It's funny how these same people declare that the Tea Party crowd has no goals or principles, while contrasting them supposedly unfavorably to the anti-Iraq War crowd.  I'm sorry, but the anti-war folks were just as leaderless and incoherent as they claim the Tea Partiers are.  Their "principle" of "get out of Iraq" had no cohesive strategy and did not present any realistic solution.  Nobody stepped forth to give any sensible answer to the question of what Iraq would become if the US just pulled out before the job was finished (i.e., an anarchic bloodbath) and if the US had some obligation to prevent that.  And let us not forget that the anti-war crowd had its fair share of kooks and fringe elements: 9/11 truthers, Saddam/terrorist apologists, anti-Semites, etc.  So yeah the Tea Partiers have some kooks in their midst.  Any grassroots organization is going to bring out teh crazies.  But the Tea Party protests are not solely motivated by "birtherism" no more than the anti-war protests were motivated by "trutherism".

But again, these liberals who claim to be a part of the "reality-based community" cannot even give one inch on this question.  Their goal is not to merely disagree with the Tea Partiers, but to destroy them.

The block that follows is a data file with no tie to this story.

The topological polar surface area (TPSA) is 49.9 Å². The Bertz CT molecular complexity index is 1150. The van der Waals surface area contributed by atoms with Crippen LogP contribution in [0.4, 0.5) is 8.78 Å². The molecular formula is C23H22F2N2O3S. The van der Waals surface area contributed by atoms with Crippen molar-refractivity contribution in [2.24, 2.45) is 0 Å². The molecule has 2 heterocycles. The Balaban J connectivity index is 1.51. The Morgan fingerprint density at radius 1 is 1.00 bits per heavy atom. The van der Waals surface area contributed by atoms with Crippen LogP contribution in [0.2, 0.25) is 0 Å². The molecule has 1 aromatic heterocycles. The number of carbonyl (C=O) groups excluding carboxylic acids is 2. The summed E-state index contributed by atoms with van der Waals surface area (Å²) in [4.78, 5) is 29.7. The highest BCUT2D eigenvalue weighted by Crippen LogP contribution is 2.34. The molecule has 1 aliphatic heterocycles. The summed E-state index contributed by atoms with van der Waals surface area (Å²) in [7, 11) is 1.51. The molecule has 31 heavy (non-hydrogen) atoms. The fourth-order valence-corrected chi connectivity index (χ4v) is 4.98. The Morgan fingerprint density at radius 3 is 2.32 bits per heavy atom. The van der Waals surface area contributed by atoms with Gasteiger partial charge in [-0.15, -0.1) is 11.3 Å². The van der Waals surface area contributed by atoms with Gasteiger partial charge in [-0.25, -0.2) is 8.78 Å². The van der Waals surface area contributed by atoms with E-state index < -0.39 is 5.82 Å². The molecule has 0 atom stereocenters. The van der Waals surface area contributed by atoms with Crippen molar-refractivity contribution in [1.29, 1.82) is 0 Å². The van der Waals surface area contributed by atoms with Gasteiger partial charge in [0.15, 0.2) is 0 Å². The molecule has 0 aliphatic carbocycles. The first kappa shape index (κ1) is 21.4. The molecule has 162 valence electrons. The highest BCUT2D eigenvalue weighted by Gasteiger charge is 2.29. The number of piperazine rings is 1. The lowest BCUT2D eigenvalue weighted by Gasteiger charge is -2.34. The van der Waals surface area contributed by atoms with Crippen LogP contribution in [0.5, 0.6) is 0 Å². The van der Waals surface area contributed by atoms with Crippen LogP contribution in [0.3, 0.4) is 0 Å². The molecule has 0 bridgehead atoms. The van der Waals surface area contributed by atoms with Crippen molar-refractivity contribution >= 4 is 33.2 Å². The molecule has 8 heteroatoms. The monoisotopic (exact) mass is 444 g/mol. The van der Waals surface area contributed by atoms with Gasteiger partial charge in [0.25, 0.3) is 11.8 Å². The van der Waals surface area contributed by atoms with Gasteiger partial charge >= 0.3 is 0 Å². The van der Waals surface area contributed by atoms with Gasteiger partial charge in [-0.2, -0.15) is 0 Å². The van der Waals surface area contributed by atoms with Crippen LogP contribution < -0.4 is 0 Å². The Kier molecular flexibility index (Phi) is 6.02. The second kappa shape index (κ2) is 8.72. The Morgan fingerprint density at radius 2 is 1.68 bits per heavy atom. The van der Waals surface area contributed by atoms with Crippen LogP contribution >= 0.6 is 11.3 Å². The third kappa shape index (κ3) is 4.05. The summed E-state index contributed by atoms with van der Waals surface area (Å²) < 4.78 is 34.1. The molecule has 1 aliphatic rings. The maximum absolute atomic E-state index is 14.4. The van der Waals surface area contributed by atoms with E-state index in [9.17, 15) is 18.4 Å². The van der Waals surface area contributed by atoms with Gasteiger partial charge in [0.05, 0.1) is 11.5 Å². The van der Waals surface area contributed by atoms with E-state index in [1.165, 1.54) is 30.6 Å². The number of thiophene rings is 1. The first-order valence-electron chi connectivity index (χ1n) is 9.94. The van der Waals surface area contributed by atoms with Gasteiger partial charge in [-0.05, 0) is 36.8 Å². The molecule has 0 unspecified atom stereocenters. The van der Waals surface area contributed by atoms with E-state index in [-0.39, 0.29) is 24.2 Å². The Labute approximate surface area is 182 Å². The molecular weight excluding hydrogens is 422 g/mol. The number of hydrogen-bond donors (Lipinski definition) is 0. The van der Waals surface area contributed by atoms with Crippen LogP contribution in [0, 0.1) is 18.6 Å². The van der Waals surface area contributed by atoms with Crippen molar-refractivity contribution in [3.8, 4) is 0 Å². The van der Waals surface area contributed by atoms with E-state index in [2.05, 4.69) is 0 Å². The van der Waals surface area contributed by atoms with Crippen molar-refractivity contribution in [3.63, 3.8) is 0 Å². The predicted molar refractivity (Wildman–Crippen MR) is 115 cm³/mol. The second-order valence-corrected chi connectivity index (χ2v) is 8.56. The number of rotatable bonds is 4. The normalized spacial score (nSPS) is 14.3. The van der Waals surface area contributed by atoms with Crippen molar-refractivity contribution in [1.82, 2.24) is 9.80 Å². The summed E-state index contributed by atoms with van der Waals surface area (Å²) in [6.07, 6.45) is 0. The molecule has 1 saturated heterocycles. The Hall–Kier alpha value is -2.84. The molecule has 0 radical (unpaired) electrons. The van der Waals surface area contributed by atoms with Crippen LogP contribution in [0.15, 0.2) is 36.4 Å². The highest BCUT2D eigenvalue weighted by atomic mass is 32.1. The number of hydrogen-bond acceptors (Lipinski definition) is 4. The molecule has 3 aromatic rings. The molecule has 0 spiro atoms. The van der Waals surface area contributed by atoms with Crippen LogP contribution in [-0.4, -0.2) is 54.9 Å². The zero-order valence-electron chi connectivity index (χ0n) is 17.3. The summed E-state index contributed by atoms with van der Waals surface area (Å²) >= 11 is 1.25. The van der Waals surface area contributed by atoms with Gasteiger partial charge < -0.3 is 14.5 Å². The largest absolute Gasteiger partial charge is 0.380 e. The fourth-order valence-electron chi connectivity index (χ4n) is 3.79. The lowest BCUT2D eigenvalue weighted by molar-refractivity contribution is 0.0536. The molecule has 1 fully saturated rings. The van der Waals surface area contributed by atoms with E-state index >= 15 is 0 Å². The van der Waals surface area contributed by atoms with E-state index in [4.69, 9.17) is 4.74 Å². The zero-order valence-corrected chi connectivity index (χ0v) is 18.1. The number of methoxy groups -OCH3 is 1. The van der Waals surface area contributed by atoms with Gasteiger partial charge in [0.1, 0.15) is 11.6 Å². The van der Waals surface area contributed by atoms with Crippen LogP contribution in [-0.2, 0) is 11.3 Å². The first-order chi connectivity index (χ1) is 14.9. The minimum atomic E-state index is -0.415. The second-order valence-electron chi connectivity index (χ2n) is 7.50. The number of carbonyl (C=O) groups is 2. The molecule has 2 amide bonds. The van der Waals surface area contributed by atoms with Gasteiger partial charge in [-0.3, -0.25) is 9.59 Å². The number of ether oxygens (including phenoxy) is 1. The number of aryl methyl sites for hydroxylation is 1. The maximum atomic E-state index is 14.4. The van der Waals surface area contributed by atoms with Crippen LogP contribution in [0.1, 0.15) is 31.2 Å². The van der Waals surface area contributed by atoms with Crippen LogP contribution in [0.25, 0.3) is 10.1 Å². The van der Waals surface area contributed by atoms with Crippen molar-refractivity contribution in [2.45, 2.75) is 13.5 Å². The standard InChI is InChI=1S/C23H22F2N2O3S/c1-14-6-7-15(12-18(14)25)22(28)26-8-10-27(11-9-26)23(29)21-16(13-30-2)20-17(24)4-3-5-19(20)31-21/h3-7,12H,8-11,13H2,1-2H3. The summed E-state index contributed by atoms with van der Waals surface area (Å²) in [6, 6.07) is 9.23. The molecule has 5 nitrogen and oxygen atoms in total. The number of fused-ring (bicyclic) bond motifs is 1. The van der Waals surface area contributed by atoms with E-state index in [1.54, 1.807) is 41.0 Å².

They are so convinced in

They are so convinced in their own self-righteous devotion to liberalism and progressivism as not just preferable, but the morally correct solution, that they must destroy any opposition as being not just wrong, but illegitimate and wicked.

Projection much?

Going to have to agree

Plenty of that going on here on the Right, too.  That's politics.

I would say, however, that small-government people are more likely to grant that their opponents operate out of good intentions.

good intentions

I would say, however, that small-government people are more likely to grant that their opponents operate out of good intentions.

I agree, I used to be one of them, and now I regret it.  They aren't motivated by good intentions.

Astroturf

 It didn't start out as astroturf, but it's quickly being co-opted.

That's too bad. I see the best elements of the tea parties as the voice of goldwater republicans. But that side of the republicans have never been really successful on the policy front. They've mostly been used for window dressing for elections, then tossed away once the decision making starts.